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Obsessed: China

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Inspired by one professor's infectious enthusiasm for Emily Dickinson, Obsessed is a new HuffPost Culture series exploring the idiosyncratic, all-consuming passions of public figures and unknowns alike. Through a mix of blogs and interviews, these pieces will highlight the elusiveness of whatever it is you just can't live without -- whether it's blue jays, Renaissance fairs, fan fiction, or in the case of David Lynch, coffee. If you have an obsession to share, drop us a line at culture@huffingtonpost.com.

The sign was tacked to a bulletin board in a dank & narrow path leading to the university cafeteria. "Study Chinese in China!"

Fast forward four months, midsummer, and I'm sweating profusely on a July day in Shanghai waiting for the monsoon to make puddles into lakes. My nose is filled with coal-drenched snot and I'm watching hordes of Chinese on bicycles navigate suffocating populations. I couldn't speak Chinese and I was traveling in a group of "wide-eyed, big-nosed foreigners." My interaction with the Chinese people could be broken into two categories: 1) they aggressively try to sell me stuff 2) they practice their English on me. Let's just say I didn't like either of these options. I hated the way China made me feel unwanted, like a resource for exploitation.

Back in my suburban Minnesota home, my disenchantment with a nation of 1.3 billion people became increasingly unattractive. Like a virus I couldn't shake, Gandhi's words burned thru me, "Be the change you want to see in the world." I knew that what I did NOT want the world to be like was that of a consumer-riddled American requiring all intake to be tailored to particular needs for pleasure and assurance. Six months later I'm back in China, the air burning my lungs. I pick up a smoking habit out of loneliness. Standing out front of the foreign student dorm, I see an old lady with cataracts running after a tow-headed little kid. I watch and smile and she invites me to dinner.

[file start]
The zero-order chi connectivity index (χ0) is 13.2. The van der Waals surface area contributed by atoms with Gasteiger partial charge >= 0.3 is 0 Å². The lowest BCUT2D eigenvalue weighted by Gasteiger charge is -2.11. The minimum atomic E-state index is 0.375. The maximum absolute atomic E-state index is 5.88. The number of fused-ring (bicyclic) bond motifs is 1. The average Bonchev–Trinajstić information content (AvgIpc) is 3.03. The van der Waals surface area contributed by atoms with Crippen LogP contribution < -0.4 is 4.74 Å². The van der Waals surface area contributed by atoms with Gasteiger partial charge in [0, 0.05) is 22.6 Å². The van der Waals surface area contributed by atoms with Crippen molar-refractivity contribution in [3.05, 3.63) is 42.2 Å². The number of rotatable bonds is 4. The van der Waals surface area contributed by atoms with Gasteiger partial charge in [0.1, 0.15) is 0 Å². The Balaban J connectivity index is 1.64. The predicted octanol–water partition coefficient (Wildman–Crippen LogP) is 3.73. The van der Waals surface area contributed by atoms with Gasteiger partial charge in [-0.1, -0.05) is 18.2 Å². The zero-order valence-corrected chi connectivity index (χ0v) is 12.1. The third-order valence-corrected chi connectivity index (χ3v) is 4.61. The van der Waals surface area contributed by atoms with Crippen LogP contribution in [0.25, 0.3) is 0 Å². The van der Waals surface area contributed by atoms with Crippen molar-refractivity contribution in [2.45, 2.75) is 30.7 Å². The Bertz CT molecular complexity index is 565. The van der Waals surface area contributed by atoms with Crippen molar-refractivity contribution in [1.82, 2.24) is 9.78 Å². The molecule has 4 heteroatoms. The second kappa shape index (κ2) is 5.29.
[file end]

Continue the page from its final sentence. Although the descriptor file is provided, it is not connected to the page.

Old Lady Wang fed me dumplings and read me poetry. One late afternoon in her cold socialist block retirement apartment she read of plum blossoms and talked of how the scent reminds her of the earliest spring day when she learned her son died in a Cultural Revolution work camp, and I cried. I gained 30 pounds from her old school Shanghai cooking. I learned enough Chinese for light talk, then more profound interactions.

When I first started playing the banjo and miraculously fell into a record deal in Nashville, TN, there was a period when I didn't go to China. It hurt. Like a pain in my gut... that pain you feel when you know it's time to connect with your parents or your God or your child or your past or your future... and you don't do it.

The first song I ever wrote was in English "Rockabye Dixie", the second was in Chinese "Song of the Traveling Daughter (younuyin)". Now it's eight years and thousands of performances in the US and China later. I reside in a new colony for the Chinese-singing banjo player, with a population of one. At least I have something I have to do with my life.

In December 2011, Abigail Washburn returned from leading the Silk Road Tour, a state-commissioned bluegrass tour through China. This year, she will speak at the TED conferences in Long Beach, Calif. as a fellow.

LISTEN to Washburn's first original song, "Rockabye Dixie":

WATCH Washburn play the second song she ever wrote, the Chinese-language "Song Of The Traveling Daughter (younuyin)":

Abigail Washburn: "Song of the Travelling Daughter" from The Banjo Project on Vimeo.